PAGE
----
It’s prescribed burn time — if weather cooperates
The Upper Colorado River Interagency Fire Management Unit conducted a pair of prescribed burns in the White River National Forest on Friday, though erratic winds and other weather obstacles forced both to be cut short.
The regional unit held burns in Avalanche Creek south of Carbondale and near Battlement Mesa. This unit includes U.S. Forest Service and Bureau of Land Management personnel.
Alongside the Forest Service and BLM at Avalanche Creek were the fire protection districts from Carbondale and Snowmass, with a total of 15 individuals and three fire engines working the burn.
The burn plans initially targeted 500 acres to be burned at Avalanche Creek, though only about 90 acres were successfully burned. Likewise, at the Battlements, crews were targeting about 1,500 acres and ended up burning about 250 acres.
The prescribed burn in the Battlement area was an “aerial ignition” with devices being dropped from a helicopter in rugged terrain. Due to cloud cover and fuel conditions, the burn wasn’t consuming as much of fire fuel as was hoped, said Kate Jerman, White River National Forest’s public affairs officer.
Though less than what was hoped for, the Avalanche Creek burn was carried out safely, and considering the wind conditions, fire managers considered the 90-acre burn a success, said Jerman.
Crews continued to monitor the remains of the Avalanche Creek fire over the weekend and found no indications of continued burning.
The regional fire unit will look for another opportunity later this spring to hit more of the Battlement area with a prescribed burn, but they do not anticipate returning to Avalanche Creek this year, she said.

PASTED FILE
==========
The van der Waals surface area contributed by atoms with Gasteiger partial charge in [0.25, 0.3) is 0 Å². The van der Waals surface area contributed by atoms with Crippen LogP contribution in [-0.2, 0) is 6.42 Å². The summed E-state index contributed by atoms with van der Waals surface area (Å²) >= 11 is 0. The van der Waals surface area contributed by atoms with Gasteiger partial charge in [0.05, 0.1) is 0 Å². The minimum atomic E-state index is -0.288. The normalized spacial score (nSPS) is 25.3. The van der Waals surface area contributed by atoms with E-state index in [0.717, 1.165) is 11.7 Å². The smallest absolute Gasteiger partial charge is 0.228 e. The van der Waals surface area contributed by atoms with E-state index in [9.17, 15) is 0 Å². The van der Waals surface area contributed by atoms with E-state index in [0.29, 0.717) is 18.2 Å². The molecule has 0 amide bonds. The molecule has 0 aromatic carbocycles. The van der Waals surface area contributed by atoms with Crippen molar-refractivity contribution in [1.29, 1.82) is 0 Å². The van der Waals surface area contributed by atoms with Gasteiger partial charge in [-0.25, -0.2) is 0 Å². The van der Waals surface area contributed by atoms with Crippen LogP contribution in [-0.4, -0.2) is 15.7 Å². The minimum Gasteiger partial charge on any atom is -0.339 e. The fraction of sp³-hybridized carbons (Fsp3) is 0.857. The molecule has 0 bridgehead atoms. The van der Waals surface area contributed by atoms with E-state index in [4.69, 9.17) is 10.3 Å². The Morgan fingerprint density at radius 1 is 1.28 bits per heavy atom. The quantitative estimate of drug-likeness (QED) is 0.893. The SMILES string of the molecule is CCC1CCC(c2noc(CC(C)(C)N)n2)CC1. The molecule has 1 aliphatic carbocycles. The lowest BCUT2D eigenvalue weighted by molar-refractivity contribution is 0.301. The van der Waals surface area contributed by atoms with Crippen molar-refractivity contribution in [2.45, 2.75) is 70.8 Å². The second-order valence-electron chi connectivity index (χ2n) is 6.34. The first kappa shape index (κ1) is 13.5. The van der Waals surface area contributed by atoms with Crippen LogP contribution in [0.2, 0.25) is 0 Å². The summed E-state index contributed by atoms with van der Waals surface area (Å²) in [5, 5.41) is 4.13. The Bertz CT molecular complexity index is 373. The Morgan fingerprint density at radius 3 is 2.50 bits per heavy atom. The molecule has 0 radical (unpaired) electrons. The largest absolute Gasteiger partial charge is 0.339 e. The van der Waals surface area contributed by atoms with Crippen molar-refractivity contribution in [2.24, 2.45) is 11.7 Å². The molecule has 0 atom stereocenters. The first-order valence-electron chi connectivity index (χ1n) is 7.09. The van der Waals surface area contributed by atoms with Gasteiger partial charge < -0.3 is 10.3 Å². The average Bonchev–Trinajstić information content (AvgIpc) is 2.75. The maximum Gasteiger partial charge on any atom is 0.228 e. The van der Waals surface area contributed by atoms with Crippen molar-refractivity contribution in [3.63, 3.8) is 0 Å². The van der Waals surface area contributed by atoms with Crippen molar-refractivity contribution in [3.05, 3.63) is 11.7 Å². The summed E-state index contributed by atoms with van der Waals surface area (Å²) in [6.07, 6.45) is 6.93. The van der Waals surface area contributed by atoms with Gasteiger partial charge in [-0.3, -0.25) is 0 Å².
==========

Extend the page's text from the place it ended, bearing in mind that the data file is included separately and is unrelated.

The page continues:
Fire crews at Avalanche Creek took a more traditional approach by igniting sections by hand with drip torches filled with a mix of unleaded gasoline cut with diesel.
Crews kept the Avalanche Creek fire low-burning and controlled, and smoke dispersion was considered successful.
To keep control of such a fire, Jim Genung, the Aspen-Sopris Ranger District’s fuels specialist and the fire boss on this burn, described how crews “burn into the wind,” setting a line of fire near a natural boundary, such as a creek, and letting the wind push the fire into that boundary. From that point crews move into the wind to set new lines of fire, so that the wind will continue to push the fire into the already-burned section where it will naturally die out.
This prescribed burn also utilized Bulldog Creek other natural barriers that the fire wouldn’t pass.
Fire bosses start putting individual burn plans together months advance, prescribing certain conditions, such as fuel moisture content, temperature and wind speeds — the right conditions for a safe and effective burn.
THE RIGHT MOMENT
Fire managers also look for the right conditions so that smoke will disperse, rather than drop into a nearby community, said Genung.
Then, as the early spring approaches, the fire boss monitors weather and wind conditions, waiting for the right time to pull the trigger on a burn.
This time of year offers fire crews a window of opportunity, a time after snowmelt and before the vegetation starts “greening up,” said Jerman.